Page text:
A variety of other targets have been come up for DBS in management of psychiatric disorders such as major depression or OCD [22, 23, 24, 25]. On the other hand, cluster headache has been treated by hypothalamic DBS [26]. Also, seizures that are resistant to medical treatment have been managed by DBS of cerebellum, centromedian, or anterior nucleus of thalamus and hippocampus [26, 27, 28].

3. Pre-interventional imaging

Magnetic resonance imaging (MRI) is the most commonly used modality for pre-interventional brain assessment in Parkinson’s disease patients who are candidates for DBS, whether STN DBS or bilateral GPi. Multiple lacunae, severe atrophy, or leukoencephalopathy are among the MRI abnormalities that contraindicate DBS surgery [29, 30]. Some features in MRI imaging are predictors of desired or non-appropriate postoperative results. For example, a normalized surface measure of mesencephalon is correlated with satisfying clinical effects of bilateral STN stimulation on motor disability in Parkinson’s disease; while, a smaller surface of mesencephalon is more associated with non-desired results of stimulation [31]. Also, it has been mentioned that brain atrophy is not related to non-desired postoperative clinical results in patients who are candidates for bilateral STN stimulation. There is a supporting hypothesis for connecting these imaging features to post-interventional clinical results that believes that a small mesencephalic surface area is correlated with cognitive impairment and non-dopaminergic non-levodopa responsive axial motor symptoms that do not appropriately respond to STN stimulation.

Imaging modalities have an important role in targeting for DBS. Appropriate placement of electrodes is a sensitive and difficult neurosurgical technique, which involves highly skilled surgeons. In the first stage of DBS, anatomical landmarks are determined by MR imaging. Previously, invasive ventriculography was used to determine the anatomical landmarks for STN implantation; however, it is very uncommon these days [32]. MR imaging has two remarkable benefits: first of, it can be easily used for stereotactic targeting in DBS surgery and second, electrodes can be accurately implanted with no additional negative effects [33, 34]. Another option for targeting is MR imaging/CT fusion technique in which the data acquired from the two modalities are fused and MR imaging with stereotactic condition is not used anymore [35].

4. Imaging during intervention

Plain control radiographs are more commonly used by most of the neurosurgery teams during placement of implants to ensure that the electrodes are accurately following the predetermined pathway [36]. In addition, intraoperative use of MR imaging or CT scan has been recently developed for this purpose [37, 38].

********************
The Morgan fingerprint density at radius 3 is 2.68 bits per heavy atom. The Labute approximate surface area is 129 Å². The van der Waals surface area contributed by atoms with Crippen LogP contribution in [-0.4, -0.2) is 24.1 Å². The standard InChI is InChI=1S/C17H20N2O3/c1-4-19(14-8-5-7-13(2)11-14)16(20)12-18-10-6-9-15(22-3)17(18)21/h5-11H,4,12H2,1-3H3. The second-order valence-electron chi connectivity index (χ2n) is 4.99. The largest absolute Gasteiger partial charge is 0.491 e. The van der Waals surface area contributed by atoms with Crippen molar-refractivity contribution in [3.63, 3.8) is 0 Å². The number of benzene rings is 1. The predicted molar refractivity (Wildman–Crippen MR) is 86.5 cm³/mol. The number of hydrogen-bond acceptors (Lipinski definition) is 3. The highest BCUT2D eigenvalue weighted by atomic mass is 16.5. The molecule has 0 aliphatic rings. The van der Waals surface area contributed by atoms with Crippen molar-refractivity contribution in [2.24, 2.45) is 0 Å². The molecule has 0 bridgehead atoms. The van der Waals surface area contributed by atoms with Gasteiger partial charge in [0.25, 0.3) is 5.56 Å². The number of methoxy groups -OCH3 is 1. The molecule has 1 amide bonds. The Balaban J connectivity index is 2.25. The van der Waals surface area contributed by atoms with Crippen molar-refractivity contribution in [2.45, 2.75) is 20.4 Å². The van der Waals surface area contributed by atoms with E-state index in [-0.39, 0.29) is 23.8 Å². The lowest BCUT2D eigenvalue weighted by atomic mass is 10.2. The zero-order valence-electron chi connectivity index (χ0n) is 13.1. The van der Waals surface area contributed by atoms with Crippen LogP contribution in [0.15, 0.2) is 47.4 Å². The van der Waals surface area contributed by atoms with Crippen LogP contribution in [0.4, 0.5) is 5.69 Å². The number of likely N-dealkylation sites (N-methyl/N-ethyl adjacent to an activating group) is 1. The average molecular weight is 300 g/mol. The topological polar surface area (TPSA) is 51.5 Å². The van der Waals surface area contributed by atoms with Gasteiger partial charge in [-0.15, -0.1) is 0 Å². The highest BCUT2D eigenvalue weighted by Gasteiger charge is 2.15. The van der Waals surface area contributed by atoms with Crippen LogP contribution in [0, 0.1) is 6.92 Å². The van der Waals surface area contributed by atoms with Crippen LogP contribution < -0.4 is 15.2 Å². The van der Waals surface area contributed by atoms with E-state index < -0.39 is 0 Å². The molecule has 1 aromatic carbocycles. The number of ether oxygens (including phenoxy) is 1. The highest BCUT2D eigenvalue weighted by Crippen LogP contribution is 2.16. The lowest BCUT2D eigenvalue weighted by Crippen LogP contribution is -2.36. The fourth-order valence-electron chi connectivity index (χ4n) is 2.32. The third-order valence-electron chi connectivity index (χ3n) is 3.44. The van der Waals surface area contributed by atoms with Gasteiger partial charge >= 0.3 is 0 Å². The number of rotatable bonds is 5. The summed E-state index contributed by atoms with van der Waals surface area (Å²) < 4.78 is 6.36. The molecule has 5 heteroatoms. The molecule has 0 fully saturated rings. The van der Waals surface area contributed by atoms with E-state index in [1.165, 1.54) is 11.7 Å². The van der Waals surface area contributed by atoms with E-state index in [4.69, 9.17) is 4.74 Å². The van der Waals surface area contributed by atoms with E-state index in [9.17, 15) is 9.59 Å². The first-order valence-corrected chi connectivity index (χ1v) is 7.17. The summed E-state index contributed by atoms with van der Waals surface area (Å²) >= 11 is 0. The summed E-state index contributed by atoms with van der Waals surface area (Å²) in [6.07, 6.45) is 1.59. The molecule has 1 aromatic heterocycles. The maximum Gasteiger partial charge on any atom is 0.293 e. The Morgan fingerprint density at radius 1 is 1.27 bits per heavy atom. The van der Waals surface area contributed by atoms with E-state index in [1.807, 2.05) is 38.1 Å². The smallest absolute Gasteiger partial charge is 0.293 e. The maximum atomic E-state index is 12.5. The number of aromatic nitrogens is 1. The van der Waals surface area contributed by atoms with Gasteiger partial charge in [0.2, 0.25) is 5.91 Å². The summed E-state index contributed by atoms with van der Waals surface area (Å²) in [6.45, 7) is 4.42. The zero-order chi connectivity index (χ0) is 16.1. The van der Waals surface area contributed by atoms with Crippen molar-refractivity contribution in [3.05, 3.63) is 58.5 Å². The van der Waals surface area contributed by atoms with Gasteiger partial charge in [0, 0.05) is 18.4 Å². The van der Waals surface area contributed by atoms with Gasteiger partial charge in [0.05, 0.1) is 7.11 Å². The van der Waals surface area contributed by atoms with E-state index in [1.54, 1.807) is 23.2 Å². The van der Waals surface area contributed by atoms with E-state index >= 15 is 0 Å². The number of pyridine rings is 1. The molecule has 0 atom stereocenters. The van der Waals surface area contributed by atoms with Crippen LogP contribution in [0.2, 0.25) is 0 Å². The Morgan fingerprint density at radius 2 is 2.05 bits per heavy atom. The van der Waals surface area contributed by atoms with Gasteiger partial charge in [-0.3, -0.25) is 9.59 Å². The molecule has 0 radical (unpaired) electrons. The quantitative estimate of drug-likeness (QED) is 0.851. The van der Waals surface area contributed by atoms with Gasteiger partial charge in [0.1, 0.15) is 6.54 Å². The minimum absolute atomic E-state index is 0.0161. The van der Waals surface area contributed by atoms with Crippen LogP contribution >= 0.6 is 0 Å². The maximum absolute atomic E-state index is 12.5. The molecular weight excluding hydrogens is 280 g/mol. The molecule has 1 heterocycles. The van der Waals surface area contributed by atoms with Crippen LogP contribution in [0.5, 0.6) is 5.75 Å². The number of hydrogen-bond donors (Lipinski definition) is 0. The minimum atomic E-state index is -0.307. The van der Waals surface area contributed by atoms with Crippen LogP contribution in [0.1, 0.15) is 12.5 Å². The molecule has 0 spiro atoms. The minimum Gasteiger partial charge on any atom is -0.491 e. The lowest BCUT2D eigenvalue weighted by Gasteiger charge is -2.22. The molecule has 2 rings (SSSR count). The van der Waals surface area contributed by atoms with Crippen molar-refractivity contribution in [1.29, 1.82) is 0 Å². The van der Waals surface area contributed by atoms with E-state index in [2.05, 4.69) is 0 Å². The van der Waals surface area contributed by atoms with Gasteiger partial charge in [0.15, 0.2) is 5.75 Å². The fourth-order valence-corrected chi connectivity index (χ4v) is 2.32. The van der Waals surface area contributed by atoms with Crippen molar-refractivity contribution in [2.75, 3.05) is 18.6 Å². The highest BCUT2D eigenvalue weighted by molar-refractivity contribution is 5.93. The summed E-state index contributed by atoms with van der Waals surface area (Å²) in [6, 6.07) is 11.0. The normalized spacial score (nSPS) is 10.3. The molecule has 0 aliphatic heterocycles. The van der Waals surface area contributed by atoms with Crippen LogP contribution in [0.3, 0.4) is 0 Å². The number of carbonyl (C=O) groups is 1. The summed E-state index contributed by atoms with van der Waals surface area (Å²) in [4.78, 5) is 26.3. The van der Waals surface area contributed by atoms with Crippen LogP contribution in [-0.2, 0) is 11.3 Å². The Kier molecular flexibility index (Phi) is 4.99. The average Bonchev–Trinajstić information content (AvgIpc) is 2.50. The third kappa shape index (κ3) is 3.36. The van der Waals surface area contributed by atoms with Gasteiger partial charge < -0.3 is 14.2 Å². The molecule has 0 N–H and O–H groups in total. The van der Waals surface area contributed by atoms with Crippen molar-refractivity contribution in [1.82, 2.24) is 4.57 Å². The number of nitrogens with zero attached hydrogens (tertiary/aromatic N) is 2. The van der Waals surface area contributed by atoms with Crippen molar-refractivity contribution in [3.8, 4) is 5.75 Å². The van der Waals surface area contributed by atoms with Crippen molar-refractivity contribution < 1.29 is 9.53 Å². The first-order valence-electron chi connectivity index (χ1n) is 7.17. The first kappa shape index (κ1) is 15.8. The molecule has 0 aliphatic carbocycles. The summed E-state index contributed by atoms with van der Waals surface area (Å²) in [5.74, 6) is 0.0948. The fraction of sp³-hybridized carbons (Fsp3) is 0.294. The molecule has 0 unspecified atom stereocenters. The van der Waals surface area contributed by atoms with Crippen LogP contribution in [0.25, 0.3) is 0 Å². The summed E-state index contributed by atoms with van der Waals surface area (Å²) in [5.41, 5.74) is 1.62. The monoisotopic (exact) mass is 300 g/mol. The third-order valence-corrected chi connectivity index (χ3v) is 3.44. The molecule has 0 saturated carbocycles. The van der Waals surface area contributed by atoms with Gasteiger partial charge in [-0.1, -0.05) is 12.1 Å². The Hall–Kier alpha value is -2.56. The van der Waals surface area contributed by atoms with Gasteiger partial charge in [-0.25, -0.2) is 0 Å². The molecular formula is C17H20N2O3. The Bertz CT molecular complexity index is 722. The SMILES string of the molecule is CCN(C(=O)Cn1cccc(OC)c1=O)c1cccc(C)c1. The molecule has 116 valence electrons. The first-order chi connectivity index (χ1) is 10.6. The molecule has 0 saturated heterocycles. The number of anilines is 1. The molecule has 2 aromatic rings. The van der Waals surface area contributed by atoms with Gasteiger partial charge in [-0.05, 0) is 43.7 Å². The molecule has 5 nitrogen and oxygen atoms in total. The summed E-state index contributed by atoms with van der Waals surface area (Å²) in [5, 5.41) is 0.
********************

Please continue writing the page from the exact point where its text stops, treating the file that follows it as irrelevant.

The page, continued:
Although it has remained a controversy, electrophysiological study of brain has been used intraoperatively for checking electrode placement in DBS surgery. Some neurosurgeons consider electrophysiologic mapping of the anatomic target during STN electrode implantation while others prefer not to apply it, as it prolongs the surgery and may be associated with risks and complications [39, 40, 41].

5. Postoperative imaging

In most of the cases, postoperative imaging is performed to detect the possible complications. CT scan is the most common modality that is used for this purpose. It seems that MR imaging has a higher sensitivity in comparison with CT scan for some complications; for example, electrode-related infections are more detected by MR imaging. Also, MR imaging correctly indicates the position of contact of implanted electrodes. MR imaging study provides a bunch of valuable data including the exact position of electrodes in case of clinical failure and also relationships between electrode and the target. Neurosurgeons more commonly register an atlas on postoperative MR imaging for checking the exact position of contact. Electrode heating is the most common complication of MR imaging, which is induced by electromagnetic waves [42, 43].

Post-interventional imaging has provided a remarkable source of data for discovering new therapeutic methods for many neurologic and psychiatric diseases. When undesired symptoms and manifestations are presented after DBS, researchers can assess the effect by imaging and this will lead to identification of new targets for managing a variety of disorders. It was found that bilateral hypothalamic DBS, which was used for treating morbid obesity, has evoked detailed autobiographic memories [44]. Also, the correlation of severe obsession and hyperactivity of caudate nucleus was found during intraoperative electrophysiologic study of caudate nucleus DBS in patients with OCD [45].